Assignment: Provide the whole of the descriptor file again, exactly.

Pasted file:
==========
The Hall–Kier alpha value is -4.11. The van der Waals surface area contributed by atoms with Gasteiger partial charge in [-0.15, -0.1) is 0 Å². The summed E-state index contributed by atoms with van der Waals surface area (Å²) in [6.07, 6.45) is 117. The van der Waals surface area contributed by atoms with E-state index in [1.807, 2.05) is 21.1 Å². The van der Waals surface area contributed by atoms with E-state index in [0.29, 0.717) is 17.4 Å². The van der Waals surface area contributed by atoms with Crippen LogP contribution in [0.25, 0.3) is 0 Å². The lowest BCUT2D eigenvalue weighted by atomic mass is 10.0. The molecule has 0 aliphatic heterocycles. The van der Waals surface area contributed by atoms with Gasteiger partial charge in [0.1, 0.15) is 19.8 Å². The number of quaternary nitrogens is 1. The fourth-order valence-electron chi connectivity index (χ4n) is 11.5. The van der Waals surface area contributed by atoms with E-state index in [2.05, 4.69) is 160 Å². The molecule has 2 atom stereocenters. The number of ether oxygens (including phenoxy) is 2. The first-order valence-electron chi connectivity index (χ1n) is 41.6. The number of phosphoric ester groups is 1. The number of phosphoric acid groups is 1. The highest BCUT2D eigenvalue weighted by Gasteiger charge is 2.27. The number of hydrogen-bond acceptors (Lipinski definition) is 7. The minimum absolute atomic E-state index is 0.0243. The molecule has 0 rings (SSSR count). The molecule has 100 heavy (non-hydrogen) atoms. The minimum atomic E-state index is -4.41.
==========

The Hall–Kier alpha value is -4.11. The van der Waals surface area contributed by atoms with Gasteiger partial charge in [-0.15, -0.1) is 0 Å². The summed E-state index contributed by atoms with van der Waals surface area (Å²) in [6.07, 6.45) is 117. The van der Waals surface area contributed by atoms with E-state index in [1.807, 2.05) is 21.1 Å². The van der Waals surface area contributed by atoms with E-state index in [0.29, 0.717) is 17.4 Å². The van der Waals surface area contributed by atoms with Crippen LogP contribution in [0.25, 0.3) is 0 Å². The lowest BCUT2D eigenvalue weighted by atomic mass is 10.0. The molecule has 0 aliphatic heterocycles. The van der Waals surface area contributed by atoms with Gasteiger partial charge in [0.1, 0.15) is 19.8 Å². The number of quaternary nitrogens is 1. The fourth-order valence-electron chi connectivity index (χ4n) is 11.5. The van der Waals surface area contributed by atoms with E-state index in [2.05, 4.69) is 160 Å². The molecule has 2 atom stereocenters. The number of ether oxygens (including phenoxy) is 2. The first-order valence-electron chi connectivity index (χ1n) is 41.6. The number of phosphoric ester groups is 1. The number of phosphoric acid groups is 1. The highest BCUT2D eigenvalue weighted by Gasteiger charge is 2.27. The number of hydrogen-bond acceptors (Lipinski definition) is 7. The minimum absolute atomic E-state index is 0.0243. The molecule has 0 rings (SSSR count). The molecule has 100 heavy (non-hydrogen) atoms. The minimum atomic E-state index is -4.41.